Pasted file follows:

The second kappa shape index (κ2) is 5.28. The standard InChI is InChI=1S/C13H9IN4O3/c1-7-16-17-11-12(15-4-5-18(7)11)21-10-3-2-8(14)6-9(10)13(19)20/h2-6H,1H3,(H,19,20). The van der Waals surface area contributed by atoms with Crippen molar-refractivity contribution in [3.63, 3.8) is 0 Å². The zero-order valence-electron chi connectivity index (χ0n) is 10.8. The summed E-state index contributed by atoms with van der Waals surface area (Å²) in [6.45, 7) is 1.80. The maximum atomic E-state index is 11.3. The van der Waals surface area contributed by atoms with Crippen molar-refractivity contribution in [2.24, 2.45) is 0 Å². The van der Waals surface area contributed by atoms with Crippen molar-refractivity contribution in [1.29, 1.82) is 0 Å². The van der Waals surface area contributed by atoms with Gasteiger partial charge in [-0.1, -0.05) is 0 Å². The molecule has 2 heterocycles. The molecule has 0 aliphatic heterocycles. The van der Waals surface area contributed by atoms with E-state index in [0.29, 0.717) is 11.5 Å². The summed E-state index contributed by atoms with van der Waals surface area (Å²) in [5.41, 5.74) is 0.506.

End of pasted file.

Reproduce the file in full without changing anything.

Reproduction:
The second kappa shape index (κ2) is 5.28. The standard InChI is InChI=1S/C13H9IN4O3/c1-7-16-17-11-12(15-4-5-18(7)11)21-10-3-2-8(14)6-9(10)13(19)20/h2-6H,1H3,(H,19,20). The van der Waals surface area contributed by atoms with Crippen molar-refractivity contribution in [3.63, 3.8) is 0 Å². The zero-order valence-electron chi connectivity index (χ0n) is 10.8. The summed E-state index contributed by atoms with van der Waals surface area (Å²) in [6.45, 7) is 1.80. The maximum atomic E-state index is 11.3. The van der Waals surface area contributed by atoms with Crippen molar-refractivity contribution in [2.24, 2.45) is 0 Å². The van der Waals surface area contributed by atoms with Crippen molar-refractivity contribution in [1.29, 1.82) is 0 Å². The van der Waals surface area contributed by atoms with Gasteiger partial charge in [-0.1, -0.05) is 0 Å². The molecule has 2 heterocycles. The molecule has 0 aliphatic heterocycles. The van der Waals surface area contributed by atoms with E-state index in [0.29, 0.717) is 11.5 Å². The summed E-state index contributed by atoms with van der Waals surface area (Å²) in [5.41, 5.74) is 0.506.